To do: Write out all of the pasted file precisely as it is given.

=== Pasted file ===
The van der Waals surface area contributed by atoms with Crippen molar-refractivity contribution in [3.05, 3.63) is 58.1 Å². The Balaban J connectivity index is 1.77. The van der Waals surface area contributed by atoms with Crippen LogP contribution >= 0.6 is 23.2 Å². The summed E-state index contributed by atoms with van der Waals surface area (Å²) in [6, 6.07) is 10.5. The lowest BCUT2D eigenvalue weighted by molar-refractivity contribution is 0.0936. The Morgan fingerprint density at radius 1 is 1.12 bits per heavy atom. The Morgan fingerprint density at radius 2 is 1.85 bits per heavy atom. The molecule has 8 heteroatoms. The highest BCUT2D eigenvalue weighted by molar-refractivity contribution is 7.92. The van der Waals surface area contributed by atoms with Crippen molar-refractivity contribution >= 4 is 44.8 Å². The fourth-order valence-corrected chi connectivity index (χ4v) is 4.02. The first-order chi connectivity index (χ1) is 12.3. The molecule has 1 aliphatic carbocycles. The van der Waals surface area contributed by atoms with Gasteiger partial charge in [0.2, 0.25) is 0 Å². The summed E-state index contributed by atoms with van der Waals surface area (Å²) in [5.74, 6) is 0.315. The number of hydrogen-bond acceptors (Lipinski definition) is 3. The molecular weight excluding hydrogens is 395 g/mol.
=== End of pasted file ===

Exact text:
The van der Waals surface area contributed by atoms with Crippen molar-refractivity contribution in [3.05, 3.63) is 58.1 Å². The Balaban J connectivity index is 1.77. The van der Waals surface area contributed by atoms with Crippen LogP contribution >= 0.6 is 23.2 Å². The summed E-state index contributed by atoms with van der Waals surface area (Å²) in [6, 6.07) is 10.5. The lowest BCUT2D eigenvalue weighted by molar-refractivity contribution is 0.0936. The Morgan fingerprint density at radius 1 is 1.12 bits per heavy atom. The Morgan fingerprint density at radius 2 is 1.85 bits per heavy atom. The molecule has 8 heteroatoms. The highest BCUT2D eigenvalue weighted by molar-refractivity contribution is 7.92. The van der Waals surface area contributed by atoms with Crippen molar-refractivity contribution >= 4 is 44.8 Å². The fourth-order valence-corrected chi connectivity index (χ4v) is 4.02. The first-order chi connectivity index (χ1) is 12.3. The molecule has 1 aliphatic carbocycles. The van der Waals surface area contributed by atoms with Gasteiger partial charge in [0.2, 0.25) is 0 Å². The summed E-state index contributed by atoms with van der Waals surface area (Å²) in [5.74, 6) is 0.315. The number of hydrogen-bond acceptors (Lipinski definition) is 3. The molecular weight excluding hydrogens is 395 g/mol.